Indeed, as some latter-day critics have pointed out, "Sleeping Beauty" has been embraced by the young and old audiences who find in it many of the same sword and sorcery elements in films like "Legend" and "Excalibur". And every penny of it's then-unprecedented budget is on the screen. One marvels at the intricate design of the animation, all accomplished well before the advent of computers, which the Technirama screen showcases to full effect. The voice talent is perfect. Mary Costa, who went on to an estimable opera career, is a lovely and expressive Aurora, while Bill Shirley is an ingratiating Prince Phillip. Eleanor Audley (so deliciously cold as the stepmother in Disney's "Cinderella") is the embodiment of majestic evil as Maleficent. Verna Felton (the Fairy Godmother in Disney's "Cinderella"), Barbara Jo Allen and Barbara Luddy are the delightful (and all too human) fairies, Flora, Fauna and Merryweather. Aurora's father, King Stefan, is voiced by Taylor Holmes, with Bill Thompson as Phillip's father King Hubert. A word should also be said for Candy Candido, who provided the sounds made by Maleficent's goons. The Tchaykovsky ballet score provides both the background music and melodies used for the new songs. All this blends perfectly in an epic adventure/fantasy seldom experienced on screen, and one with enough heart to capture the most cynical viewer.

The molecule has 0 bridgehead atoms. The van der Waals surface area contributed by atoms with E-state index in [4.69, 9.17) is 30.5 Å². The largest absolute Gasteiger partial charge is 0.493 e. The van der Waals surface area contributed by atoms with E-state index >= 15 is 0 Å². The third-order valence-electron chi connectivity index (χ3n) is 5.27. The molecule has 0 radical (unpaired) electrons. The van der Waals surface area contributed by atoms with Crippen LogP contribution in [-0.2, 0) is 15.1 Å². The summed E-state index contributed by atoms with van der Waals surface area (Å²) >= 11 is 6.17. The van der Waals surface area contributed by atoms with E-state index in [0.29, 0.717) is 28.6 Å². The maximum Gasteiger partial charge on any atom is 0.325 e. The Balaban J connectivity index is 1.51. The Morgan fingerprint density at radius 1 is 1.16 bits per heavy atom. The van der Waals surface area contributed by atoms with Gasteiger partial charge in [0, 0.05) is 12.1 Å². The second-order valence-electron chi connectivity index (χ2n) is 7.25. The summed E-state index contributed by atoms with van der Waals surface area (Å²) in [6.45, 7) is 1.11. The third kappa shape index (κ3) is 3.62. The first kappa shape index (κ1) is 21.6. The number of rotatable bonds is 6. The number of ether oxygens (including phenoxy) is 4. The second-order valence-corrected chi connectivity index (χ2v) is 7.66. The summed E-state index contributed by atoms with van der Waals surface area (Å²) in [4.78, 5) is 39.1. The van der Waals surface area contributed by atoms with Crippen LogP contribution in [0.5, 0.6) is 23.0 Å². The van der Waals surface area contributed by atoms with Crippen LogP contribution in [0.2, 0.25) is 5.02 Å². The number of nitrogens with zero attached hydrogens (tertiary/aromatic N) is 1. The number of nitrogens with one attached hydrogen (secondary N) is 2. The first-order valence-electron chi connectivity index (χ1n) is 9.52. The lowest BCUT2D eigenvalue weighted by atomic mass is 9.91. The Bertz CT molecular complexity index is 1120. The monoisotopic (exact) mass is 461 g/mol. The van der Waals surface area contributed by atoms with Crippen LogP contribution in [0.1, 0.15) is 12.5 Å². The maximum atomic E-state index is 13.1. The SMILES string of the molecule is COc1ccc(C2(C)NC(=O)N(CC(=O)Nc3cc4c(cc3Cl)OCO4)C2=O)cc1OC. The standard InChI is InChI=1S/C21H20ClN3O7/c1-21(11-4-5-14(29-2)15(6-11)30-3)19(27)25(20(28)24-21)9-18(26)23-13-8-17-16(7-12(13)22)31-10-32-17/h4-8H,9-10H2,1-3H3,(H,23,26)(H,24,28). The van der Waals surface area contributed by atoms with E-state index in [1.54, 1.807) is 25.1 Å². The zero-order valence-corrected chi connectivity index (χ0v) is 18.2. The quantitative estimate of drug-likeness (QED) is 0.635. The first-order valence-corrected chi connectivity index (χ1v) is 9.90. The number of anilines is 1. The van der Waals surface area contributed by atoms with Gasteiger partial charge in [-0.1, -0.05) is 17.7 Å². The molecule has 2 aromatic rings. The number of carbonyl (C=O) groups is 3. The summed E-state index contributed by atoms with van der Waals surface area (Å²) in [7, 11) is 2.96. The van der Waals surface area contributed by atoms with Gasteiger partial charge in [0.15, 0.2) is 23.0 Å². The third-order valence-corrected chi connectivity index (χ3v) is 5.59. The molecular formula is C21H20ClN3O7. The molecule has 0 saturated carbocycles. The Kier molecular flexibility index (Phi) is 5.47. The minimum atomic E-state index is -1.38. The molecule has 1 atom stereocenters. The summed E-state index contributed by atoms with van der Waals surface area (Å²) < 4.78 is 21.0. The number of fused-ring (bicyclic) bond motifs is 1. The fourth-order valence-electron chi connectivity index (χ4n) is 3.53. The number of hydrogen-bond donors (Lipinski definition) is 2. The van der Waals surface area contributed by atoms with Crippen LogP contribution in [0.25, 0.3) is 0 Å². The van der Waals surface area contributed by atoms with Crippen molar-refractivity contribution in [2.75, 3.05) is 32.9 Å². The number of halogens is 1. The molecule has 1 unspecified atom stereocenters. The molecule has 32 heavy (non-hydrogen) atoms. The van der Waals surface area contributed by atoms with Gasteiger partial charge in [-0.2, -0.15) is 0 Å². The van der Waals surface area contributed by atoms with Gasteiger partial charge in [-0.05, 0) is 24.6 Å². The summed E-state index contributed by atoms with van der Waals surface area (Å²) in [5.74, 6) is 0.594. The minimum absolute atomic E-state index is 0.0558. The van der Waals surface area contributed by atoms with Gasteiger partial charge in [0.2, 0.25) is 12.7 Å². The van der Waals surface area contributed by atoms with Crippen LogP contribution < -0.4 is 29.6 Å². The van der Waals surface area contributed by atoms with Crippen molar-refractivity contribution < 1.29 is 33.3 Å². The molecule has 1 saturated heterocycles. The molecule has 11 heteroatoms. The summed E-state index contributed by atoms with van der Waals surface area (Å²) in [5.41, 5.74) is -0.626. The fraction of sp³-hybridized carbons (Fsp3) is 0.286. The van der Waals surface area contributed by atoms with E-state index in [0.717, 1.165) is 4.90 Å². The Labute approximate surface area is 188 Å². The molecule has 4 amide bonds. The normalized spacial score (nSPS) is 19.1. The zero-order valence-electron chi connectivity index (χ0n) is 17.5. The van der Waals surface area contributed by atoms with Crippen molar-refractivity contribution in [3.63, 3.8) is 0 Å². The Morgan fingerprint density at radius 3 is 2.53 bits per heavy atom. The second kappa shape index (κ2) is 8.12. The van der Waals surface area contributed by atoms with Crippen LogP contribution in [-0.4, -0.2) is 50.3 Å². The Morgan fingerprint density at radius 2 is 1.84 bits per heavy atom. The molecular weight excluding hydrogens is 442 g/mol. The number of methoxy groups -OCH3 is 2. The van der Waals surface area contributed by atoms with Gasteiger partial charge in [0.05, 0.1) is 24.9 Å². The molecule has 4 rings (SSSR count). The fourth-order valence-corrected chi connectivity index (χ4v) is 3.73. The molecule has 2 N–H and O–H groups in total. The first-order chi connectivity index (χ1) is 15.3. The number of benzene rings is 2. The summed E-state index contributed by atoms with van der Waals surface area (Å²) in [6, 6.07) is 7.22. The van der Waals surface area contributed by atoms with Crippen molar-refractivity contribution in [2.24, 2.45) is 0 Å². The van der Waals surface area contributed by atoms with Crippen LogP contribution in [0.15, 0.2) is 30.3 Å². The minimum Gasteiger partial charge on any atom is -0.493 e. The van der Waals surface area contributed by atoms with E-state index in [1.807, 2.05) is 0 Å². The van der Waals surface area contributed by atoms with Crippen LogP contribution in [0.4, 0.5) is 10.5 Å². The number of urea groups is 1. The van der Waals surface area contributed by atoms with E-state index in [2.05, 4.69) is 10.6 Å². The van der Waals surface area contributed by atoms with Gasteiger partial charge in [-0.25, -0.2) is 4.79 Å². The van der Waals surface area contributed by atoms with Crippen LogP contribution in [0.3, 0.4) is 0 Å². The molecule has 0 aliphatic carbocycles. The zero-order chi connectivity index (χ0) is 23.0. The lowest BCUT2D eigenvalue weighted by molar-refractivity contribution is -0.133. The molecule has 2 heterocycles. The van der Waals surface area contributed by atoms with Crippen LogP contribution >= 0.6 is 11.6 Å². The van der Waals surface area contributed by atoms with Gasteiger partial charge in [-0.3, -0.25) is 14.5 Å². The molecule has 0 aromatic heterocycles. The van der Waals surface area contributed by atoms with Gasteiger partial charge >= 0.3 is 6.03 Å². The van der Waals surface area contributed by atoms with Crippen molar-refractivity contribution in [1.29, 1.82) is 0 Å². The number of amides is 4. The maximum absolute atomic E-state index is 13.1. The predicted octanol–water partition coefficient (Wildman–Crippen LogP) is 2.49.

The Special Edition DVD, released in 2003, and currently out of print, is another example of what a "Special Edition" truly encompasses, including a fully restored widescreen print of the film, a new 5.1 stereo mix which fully showcases the Academy Award nominated score, as well as many bonus features with appeal to all ages (including a widescreen/fullscreen comparison which should be the last word on that subject). Also included are several complimentary historical shorts like the Academy Award winning "Grand Canyon" which accompanied "Sleeping Beauty" on it's initial release. Trailers, games, interviews with Mary Costa and surviving animators, vintage featurettes which delve into the making of the film, and last, but not least, footage of Disney himself, complete the dazzling package. Finally awakened from her long slumber, and more refreshingly lovely than ever, "Sleeping Beauty" is a film (and DVD) for the ages.